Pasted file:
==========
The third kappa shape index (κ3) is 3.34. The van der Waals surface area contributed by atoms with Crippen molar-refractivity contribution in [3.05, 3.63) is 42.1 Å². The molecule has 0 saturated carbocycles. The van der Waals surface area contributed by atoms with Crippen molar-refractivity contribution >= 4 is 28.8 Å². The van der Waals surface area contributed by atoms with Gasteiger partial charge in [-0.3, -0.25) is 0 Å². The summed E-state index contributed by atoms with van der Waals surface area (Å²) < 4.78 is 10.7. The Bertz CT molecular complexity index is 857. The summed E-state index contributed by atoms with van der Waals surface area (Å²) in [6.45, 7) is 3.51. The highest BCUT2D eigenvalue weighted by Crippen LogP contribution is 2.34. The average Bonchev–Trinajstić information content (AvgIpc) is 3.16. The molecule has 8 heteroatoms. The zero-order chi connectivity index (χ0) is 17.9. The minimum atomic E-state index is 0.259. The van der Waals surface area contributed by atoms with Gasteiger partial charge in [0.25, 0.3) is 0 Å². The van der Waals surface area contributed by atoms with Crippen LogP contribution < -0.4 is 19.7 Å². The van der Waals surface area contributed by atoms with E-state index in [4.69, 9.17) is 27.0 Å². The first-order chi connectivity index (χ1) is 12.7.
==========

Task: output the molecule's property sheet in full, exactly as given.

The third kappa shape index (κ3) is 3.34. The van der Waals surface area contributed by atoms with Crippen molar-refractivity contribution in [3.05, 3.63) is 42.1 Å². The molecule has 0 saturated carbocycles. The van der Waals surface area contributed by atoms with Crippen molar-refractivity contribution >= 4 is 28.8 Å². The van der Waals surface area contributed by atoms with Gasteiger partial charge in [-0.3, -0.25) is 0 Å². The summed E-state index contributed by atoms with van der Waals surface area (Å²) < 4.78 is 10.7. The Bertz CT molecular complexity index is 857. The summed E-state index contributed by atoms with van der Waals surface area (Å²) in [6.45, 7) is 3.51. The highest BCUT2D eigenvalue weighted by Crippen LogP contribution is 2.34. The average Bonchev–Trinajstić information content (AvgIpc) is 3.16. The molecule has 8 heteroatoms. The zero-order chi connectivity index (χ0) is 17.9. The minimum atomic E-state index is 0.259. The van der Waals surface area contributed by atoms with Gasteiger partial charge in [0.25, 0.3) is 0 Å². The van der Waals surface area contributed by atoms with Crippen LogP contribution < -0.4 is 19.7 Å². The van der Waals surface area contributed by atoms with E-state index in [4.69, 9.17) is 27.0 Å². The first-order chi connectivity index (χ1) is 12.7.